Issuu on Google+

THE WICHITAN The Student Voice of Midwestern State University NPR talk show host to speak tonight Caribfest 2007 Some people make a living from their knowledge in certain areas while some make a living from a talent. For Diane Rehm, her voice has carried her through a 25-year radio career. The nationally syndicated talk show host will be visiting MSU as part Rehm of the Artist Lecture Series today at 7 p.m. in the Akin Auditorium. Rehm, a native from Washington D.C., began her radio career in 1973 as a volunteer on WAMU’s The LAUREN WILLIAMS | THE WICHITAN From left to right: Carlan Thomas, Jelana Folkes, Camica Humphrey and Deidra Augustin pose for a photo Friday during Caribfest 2007. Island festival marks 10 years See Rehm page 4 MARVIN ARTS FOR THE WICHITAN New athletic director hired If you were looking for great food, an excellent time and fantastic music then the Caribbean Student Organization’s 10th annual Caribfest is where you wanted to be. The event kicked off with a parade that started at about 5:15 p.m. at Sunwatcher Plaza. A variety of bands were involved in the parade such as, the Jab Jab Band, shortnee’s, sensai’s, flagwavers, pussycat dolls, a group from the Boys and Girls Club, and the alumni had a section as well. The Jab Jab Band stood out from the rest of the parade as they were the ones covered in the black paint. The shortnee’s wore very extravagant costumes with bells on them. The sensai’s gave the parade a different look with their scary masks. The flag-wavers were at the front of the parade. The pussycat dolls wore netted stockings, tails, and hats with ears on them. The Boys and Girls Club were dressed as the Pirates of the Caribbean. BRITTANY NORMAN MANAGING EDITOR When President Dr. Jesse Rogers introduced Charlie Carr as MSU’s new athletic director, he said he’d found what he was looking for in a nationwide search. Experience. Carr has spent the last 12 years as the senior associate athletics director at Florida State University in Tallahassee. He has 30 years experience in sports administration. “We are very pleased that we were able to attract a candidate of Mr. Carr’s experience to MSU,” Rogers said. “He has excellent ideas and is real understanding of Division II and the importance of intercollegiate athletics to our university’s alumni, faculty and students.” Carr will assume duties next week to take over for Ed Harris, who announced his retirement in August. “The alumni section brought back the 60’s look with the big hair,” said senior marketing major and CSO’s Public Relations Officer Nefer McIntyre. The Caribbean students worked very hard to prepare the food that was served at Caribfest. Delicious food such as curried goat, jerk chicken, pineapple chicken and calypso rice were served. “We prepared food for about 1,200 people,” McIntyre said. The food preparation for the event started about a week in advance. The actual preparation of the food started at about 6 p.m. the evening before and didn’t get done until 6 a.m. the next morning. “We still worked on the food up until the actual event started,” McIntyre said. “The food began being served at around 5:20 p.m.,” McIntyre said. The food was served until 6 p.m., but the people who were in the parade didn’t get a chance to eat until the parade was over. The parade ended at 6:15 p.m. back in Sunwatcher plaza where it began. “It was a good experience seeing how different the Caribbean students’ culture is from ours,” said junior art major Jonathon Thompson. The evening ended with the cultural performances. The performances started off with an ensemble by the steel pan group. The CSO choir sang some folk songs from their homeland. The last event of the cultural performances involved the participants in the parade giving a brief history of the costumes they wore. “I enjoyed the food and music. I had a fantastic time,” said kinesiology major Dimaio Goree. CSO sold all of their T-shirts at the event. “I was really impressed that we were able to sell all of our shirts at the event,” McIntyre said. This was a really special Caribfest for the students because it was the 10th anniversary for the event. The day was concluded with a “Glow” after party that took See Caribfest page 4 See Director page 4 Ground broken for new Wellness Center CHRIS COLLINS STAFF REPORTER INSIDE The south part of campus, which used to be home to little more than joggers, indoor cyclists and noisy birds, is now a hot spot of activity – and also a hard hat area. The stretch of land just south of the intersection of Louis J. Rodriguez and Midwestern Parkway has undergone some serious changes in the past two months: ground was broken near Sikes Lake on August 15 of this year, and since then the lake has been a relative beehive of activity for construction workers, project managers, and all sorts of machinery. It’s also been a frequent place of interest for Dr. Joey Greenwood, who is the Director of Recreational Sports and the not-yet-built Student Health and Wellness Center, a $13.4 million project that’s responsible for Mold empties Martin Hall JESSICA WELLS FOR THE WICHITAN KRYSTLE CAREY EDITOR-IN-CHIEF all the hubbub near the lake. “It’s a one-stop shop for fitness, recreation and health,” said Greenwood, who’s been a part of the center since its infancy a year ago. “It’s a more holistic approach to wellness than we have now.” One could certainly call MSU’s current approach to wellness (a term that loosely holds physical and mental wellness as well as physical fitness) a bit fragmented – the health center is on the northwest side of campus, while the wellness center and gymnasium are on opposite sides of D.L. Ligon. A Recreation Center in Clark and an Outdoor Recreation Center past Sikes Lake make things “a bit spread out,” as Greenwood put it. Also, many students hoping to access weight lifting equipment, basketball courts and other campus equipment currently have a hard time doing so because of kinesiol- ogy classes and organized athletic workouts. “There will be no for-credit classes or organized athletic workouts in the new center,” said Greenwood when asked about the purpose of the new center. He draws a distinction, though: “People have misquoted me when I say there will be no athletic workouts in the center. If athletes want to work out here, they’re paying for it, and they should take advantage of that. But a coach can’t bring his team down here to do a workout.” The center, which is being built to relatively large dimensions, will be two stories tall and 55 to 58,000 sq. feet, not including the parking lot. It’ll include an indoor elevated walking track, basketball courts, an outdoor pool, state-of-the-art weight lifting and cardio equipment, Spinning indoor bicycles, and multi-purpose rooms for kick- Martin Hall will soon be evacuated and undergo a renovation to remove mold and asbestos. Mold invaded Martin Hall, which houses the Social Work and Pre-Law departments, in late May due to the extensive flooding that overran parts of North Texas. These rains caused the humidity levels in Martin Hall to rise, which in turn caused the old air-conditioning pipes to sweat. The water then saturated many ceiling tiles. One area of the ceiling was wet enough to soak through the ceiling tiles onto the carpet. The high humidity caused some of the edges of desktops in one classroom to peel and curl up. According to The California Department of Health, when furniture or building materials are damp it can take only 48 hours for mold to develop, which is exactly what happened in the Martin Hall. Martin Hall, which was originally the Martin Library, was built in 1946 and is the second oldest building on campus. No visible mold was found, except on some professors’ leather and clothbound books, according to Allen Goldapp, Physical Plant Director. Although a putrid smell has permeated the entire building, Goldapp describes the mold situation as minor. Goldapp said he and his staff have been working all summer to contain and resolve the problem. Twenty dehumidifiers were placed in Martin Hall at a cost of $30,000. The labor expense to begin the evacuation process by the custodial staff ranges from $5,000 to $10,000 according to Goldapp. Current tests can only identify allergies to less than 10 of the hundreds of mold that have the ability to grow indoors, according to The California Department of Health, so there is no need to identify the type of mold that has invaded the building. Although the type of mold is unidentified, precautions are already being taken. Martin Hall is having a full evacuation of the building. Students and faculty have already begun the move into the Dillard Building. Since the beginning of the fall semester, students have not had classes in the building, but the faculty offices have remained. Goldapp hopes to have to building fully evacuated in by mid-October. A complete removal of the all carpet in the building is scheduled which will not only help expel Martin Hall of mold, but will also help rid the building of the lingering smell, Goldapp said. Goldapp also plans to rid the building of asbestos in the glue that fixes the carpet to the floor. Goldapp, who has 30 years of experience in environmental sanitation, stressed that the asbestos in the glue is not of high concern because it is not friable, meaning that is cannot be easily reduced to tiny particles which can be inhaled. “If you are going to fix a problem, you may as well fix all the problems all at once,” he said. The cost of replacing the carpet has yet to be deter- mined. Bid for the projects will be taking place soon. Martin Hall will undergo a thorough inspection to determine exactly the extensiveness of the mold. Holes will be drilled in the walls to make sure that the mold has not infiltrated the walls. The building will undergo a full sanitation, including faculty books and processions that may have been contaminated by the mold. These books and processions will be stored until the faculty is settled. Paneling in one office is to be completely removed. The walls are to be scoured with a 10-to-1 bleach solution to kill the mold and prevent it from spreading. A professional sanitation will also take place. New ceiling tiles are to be installed. Goldapp said he is fairly confident that the building will be completely sanitized and back in working condition by the spring semester. Estimations for upgrading boxing, yoga, pilates, etc. Presented two years ago by the Student Government Association, the idea to consolidate MSU’s many wellness and fitness attractions into one building was voted on through MSU’s website. The vote garnered an 82 percent favorable result. “I think it’ll be really nice when it’s done,” said Christina Schutte, sophomore, an international student from Venezuela. “Also, it’ll bring more jobs to international students. Students like Schutte, who can’t work in Wichita Falls or in the surrounding area for lack of a social security card, depend on their jobs at MSU to make money. MSU currently staffs 15 student workers throughout its campus. “We’re hoping to double that with the new wellness center,” said Dr. Greenwood. An extended-hour (or possibly See Mold page 4 PATRICK JOHNSTON | THE WICHITAN Construction of the new MSU Student Health & Wellness Center has begun at the intersection of Louis J. Rodriguez and Midwestern Parkway. The $13.4 million project is set to open in the fall of 2008. See Wellness page 4 Victorian romance Caribfest First loss of season “Emma” is a beautifully drawn manga and anime with wonderful characters. The Caribbean Student Organization celebrates its 10-year anniversary of the annual festival. page 6 The Mustangs’ perfect season is trampled by the Buffs. page 4 Wednesday Oct. 10, 2007 page 7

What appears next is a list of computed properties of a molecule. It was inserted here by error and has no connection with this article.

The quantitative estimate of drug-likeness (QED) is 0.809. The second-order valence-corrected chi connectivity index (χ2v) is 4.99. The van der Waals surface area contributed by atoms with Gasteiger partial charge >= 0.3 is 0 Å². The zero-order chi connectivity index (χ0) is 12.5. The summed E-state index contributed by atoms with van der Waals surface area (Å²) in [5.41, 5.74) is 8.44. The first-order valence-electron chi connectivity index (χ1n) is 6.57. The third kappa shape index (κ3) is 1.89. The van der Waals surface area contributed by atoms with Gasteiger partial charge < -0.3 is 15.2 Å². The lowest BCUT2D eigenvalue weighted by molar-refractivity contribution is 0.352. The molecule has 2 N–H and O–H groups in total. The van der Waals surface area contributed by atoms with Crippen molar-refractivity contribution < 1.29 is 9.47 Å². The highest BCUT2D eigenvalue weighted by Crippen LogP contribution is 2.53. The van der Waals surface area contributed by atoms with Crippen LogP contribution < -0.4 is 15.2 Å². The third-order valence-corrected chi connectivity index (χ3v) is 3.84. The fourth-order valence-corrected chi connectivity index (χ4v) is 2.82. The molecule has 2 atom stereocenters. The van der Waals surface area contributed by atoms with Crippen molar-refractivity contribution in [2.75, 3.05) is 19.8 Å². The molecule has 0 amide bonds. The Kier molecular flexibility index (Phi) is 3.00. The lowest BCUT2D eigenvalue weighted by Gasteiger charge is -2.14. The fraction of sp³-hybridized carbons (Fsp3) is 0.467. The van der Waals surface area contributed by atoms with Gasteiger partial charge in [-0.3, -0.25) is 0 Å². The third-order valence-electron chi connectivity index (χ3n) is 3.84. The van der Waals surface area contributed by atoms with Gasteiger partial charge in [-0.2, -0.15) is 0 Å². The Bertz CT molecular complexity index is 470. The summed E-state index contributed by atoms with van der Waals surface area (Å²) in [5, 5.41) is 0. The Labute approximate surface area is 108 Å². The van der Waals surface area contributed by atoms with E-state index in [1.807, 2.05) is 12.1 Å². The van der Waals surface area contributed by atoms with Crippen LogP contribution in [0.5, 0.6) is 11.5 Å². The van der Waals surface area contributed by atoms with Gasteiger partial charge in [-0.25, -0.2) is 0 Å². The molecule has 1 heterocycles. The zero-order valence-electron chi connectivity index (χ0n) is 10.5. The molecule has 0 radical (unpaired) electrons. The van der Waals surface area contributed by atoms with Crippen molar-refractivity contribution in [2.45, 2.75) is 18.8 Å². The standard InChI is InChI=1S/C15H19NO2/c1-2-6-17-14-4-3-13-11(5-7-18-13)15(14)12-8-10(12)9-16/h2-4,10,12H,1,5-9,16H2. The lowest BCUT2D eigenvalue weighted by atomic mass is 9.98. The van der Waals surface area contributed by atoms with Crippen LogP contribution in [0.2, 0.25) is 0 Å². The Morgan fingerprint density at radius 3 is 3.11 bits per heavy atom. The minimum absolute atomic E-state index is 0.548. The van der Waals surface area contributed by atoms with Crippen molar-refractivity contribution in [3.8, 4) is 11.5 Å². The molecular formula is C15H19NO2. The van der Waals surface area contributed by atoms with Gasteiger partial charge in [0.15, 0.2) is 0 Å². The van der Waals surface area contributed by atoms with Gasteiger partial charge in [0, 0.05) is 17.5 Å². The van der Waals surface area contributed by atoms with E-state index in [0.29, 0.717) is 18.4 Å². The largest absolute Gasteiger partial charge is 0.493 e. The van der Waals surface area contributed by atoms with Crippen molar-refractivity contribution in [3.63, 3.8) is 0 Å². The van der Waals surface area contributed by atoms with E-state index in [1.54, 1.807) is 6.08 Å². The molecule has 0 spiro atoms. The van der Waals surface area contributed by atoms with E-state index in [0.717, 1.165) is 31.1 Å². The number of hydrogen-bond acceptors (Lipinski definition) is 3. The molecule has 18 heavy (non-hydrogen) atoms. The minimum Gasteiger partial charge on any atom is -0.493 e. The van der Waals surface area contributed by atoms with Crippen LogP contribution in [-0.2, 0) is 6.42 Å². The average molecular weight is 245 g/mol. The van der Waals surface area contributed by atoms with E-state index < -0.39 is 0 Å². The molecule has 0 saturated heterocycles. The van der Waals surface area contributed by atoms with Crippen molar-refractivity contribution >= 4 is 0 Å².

Oct 10, 2007

Related publications